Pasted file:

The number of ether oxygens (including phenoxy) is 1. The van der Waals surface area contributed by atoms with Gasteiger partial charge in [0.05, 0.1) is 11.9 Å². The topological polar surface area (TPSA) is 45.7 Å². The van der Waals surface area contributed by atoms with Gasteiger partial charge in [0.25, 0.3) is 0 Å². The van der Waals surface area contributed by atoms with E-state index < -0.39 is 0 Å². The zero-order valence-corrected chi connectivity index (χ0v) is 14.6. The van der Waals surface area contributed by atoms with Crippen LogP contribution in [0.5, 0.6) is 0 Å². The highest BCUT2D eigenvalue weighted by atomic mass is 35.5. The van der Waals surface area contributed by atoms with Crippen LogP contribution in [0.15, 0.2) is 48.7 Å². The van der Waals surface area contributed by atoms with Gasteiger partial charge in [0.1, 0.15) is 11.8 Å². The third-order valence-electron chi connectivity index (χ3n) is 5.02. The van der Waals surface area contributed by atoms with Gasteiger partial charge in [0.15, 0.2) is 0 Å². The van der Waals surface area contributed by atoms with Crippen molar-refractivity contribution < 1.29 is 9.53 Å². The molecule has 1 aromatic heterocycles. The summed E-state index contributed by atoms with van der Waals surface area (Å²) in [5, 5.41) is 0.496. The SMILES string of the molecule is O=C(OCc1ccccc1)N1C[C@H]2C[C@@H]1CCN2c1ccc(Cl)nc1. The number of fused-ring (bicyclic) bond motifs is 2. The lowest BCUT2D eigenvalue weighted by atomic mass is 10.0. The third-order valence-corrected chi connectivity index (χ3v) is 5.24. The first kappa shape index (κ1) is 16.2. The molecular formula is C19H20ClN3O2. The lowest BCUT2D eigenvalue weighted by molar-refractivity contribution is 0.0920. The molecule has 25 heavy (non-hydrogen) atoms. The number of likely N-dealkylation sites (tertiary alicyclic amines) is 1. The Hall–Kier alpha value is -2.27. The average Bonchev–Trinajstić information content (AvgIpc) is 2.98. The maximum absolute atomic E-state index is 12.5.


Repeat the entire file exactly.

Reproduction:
The number of ether oxygens (including phenoxy) is 1. The van der Waals surface area contributed by atoms with Gasteiger partial charge in [0.05, 0.1) is 11.9 Å². The topological polar surface area (TPSA) is 45.7 Å². The van der Waals surface area contributed by atoms with Gasteiger partial charge in [0.25, 0.3) is 0 Å². The van der Waals surface area contributed by atoms with E-state index < -0.39 is 0 Å². The zero-order valence-corrected chi connectivity index (χ0v) is 14.6. The van der Waals surface area contributed by atoms with Crippen LogP contribution in [0.5, 0.6) is 0 Å². The highest BCUT2D eigenvalue weighted by atomic mass is 35.5. The van der Waals surface area contributed by atoms with Crippen LogP contribution in [0.15, 0.2) is 48.7 Å². The van der Waals surface area contributed by atoms with Gasteiger partial charge in [0.1, 0.15) is 11.8 Å². The third-order valence-electron chi connectivity index (χ3n) is 5.02. The van der Waals surface area contributed by atoms with Gasteiger partial charge in [0.15, 0.2) is 0 Å². The van der Waals surface area contributed by atoms with Crippen molar-refractivity contribution < 1.29 is 9.53 Å². The molecule has 1 aromatic heterocycles. The summed E-state index contributed by atoms with van der Waals surface area (Å²) in [5, 5.41) is 0.496. The SMILES string of the molecule is O=C(OCc1ccccc1)N1C[C@H]2C[C@@H]1CCN2c1ccc(Cl)nc1. The number of fused-ring (bicyclic) bond motifs is 2. The lowest BCUT2D eigenvalue weighted by atomic mass is 10.0. The third-order valence-corrected chi connectivity index (χ3v) is 5.24. The first kappa shape index (κ1) is 16.2. The molecular formula is C19H20ClN3O2. The lowest BCUT2D eigenvalue weighted by molar-refractivity contribution is 0.0920. The molecule has 25 heavy (non-hydrogen) atoms. The number of likely N-dealkylation sites (tertiary alicyclic amines) is 1. The Hall–Kier alpha value is -2.27. The average Bonchev–Trinajstić information content (AvgIpc) is 2.98. The maximum absolute atomic E-state index is 12.5.